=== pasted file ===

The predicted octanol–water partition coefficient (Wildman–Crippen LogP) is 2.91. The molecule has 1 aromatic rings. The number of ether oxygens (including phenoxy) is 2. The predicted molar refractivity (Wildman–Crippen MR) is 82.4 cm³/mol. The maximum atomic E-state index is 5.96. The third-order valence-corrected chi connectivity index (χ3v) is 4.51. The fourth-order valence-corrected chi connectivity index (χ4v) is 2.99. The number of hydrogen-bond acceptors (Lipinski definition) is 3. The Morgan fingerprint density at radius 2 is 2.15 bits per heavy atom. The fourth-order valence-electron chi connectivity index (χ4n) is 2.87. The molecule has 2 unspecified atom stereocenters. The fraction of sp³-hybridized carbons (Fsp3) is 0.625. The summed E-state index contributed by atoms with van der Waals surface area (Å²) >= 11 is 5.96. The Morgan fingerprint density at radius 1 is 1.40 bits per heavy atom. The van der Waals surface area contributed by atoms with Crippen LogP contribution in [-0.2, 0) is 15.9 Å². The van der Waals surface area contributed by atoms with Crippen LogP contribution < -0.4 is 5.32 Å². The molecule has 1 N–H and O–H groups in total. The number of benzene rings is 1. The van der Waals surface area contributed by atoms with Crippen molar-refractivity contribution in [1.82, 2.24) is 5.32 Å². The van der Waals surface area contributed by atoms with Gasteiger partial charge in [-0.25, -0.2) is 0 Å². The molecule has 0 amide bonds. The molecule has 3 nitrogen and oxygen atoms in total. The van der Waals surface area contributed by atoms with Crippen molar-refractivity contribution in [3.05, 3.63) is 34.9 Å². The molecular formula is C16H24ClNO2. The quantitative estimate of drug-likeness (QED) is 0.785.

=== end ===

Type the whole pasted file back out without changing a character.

The predicted octanol–water partition coefficient (Wildman–Crippen LogP) is 2.91. The molecule has 1 aromatic rings. The number of ether oxygens (including phenoxy) is 2. The predicted molar refractivity (Wildman–Crippen MR) is 82.4 cm³/mol. The maximum atomic E-state index is 5.96. The third-order valence-corrected chi connectivity index (χ3v) is 4.51. The fourth-order valence-corrected chi connectivity index (χ4v) is 2.99. The number of hydrogen-bond acceptors (Lipinski definition) is 3. The Morgan fingerprint density at radius 2 is 2.15 bits per heavy atom. The fourth-order valence-electron chi connectivity index (χ4n) is 2.87. The molecule has 2 unspecified atom stereocenters. The fraction of sp³-hybridized carbons (Fsp3) is 0.625. The summed E-state index contributed by atoms with van der Waals surface area (Å²) >= 11 is 5.96. The Morgan fingerprint density at radius 1 is 1.40 bits per heavy atom. The van der Waals surface area contributed by atoms with Crippen LogP contribution in [-0.2, 0) is 15.9 Å². The van der Waals surface area contributed by atoms with Crippen LogP contribution < -0.4 is 5.32 Å². The molecule has 1 N–H and O–H groups in total. The number of benzene rings is 1. The van der Waals surface area contributed by atoms with Crippen molar-refractivity contribution in [1.82, 2.24) is 5.32 Å². The van der Waals surface area contributed by atoms with Gasteiger partial charge in [-0.25, -0.2) is 0 Å². The molecule has 0 amide bonds. The molecule has 3 nitrogen and oxygen atoms in total. The van der Waals surface area contributed by atoms with Crippen molar-refractivity contribution in [3.05, 3.63) is 34.9 Å². The molecular formula is C16H24ClNO2. The quantitative estimate of drug-likeness (QED) is 0.785.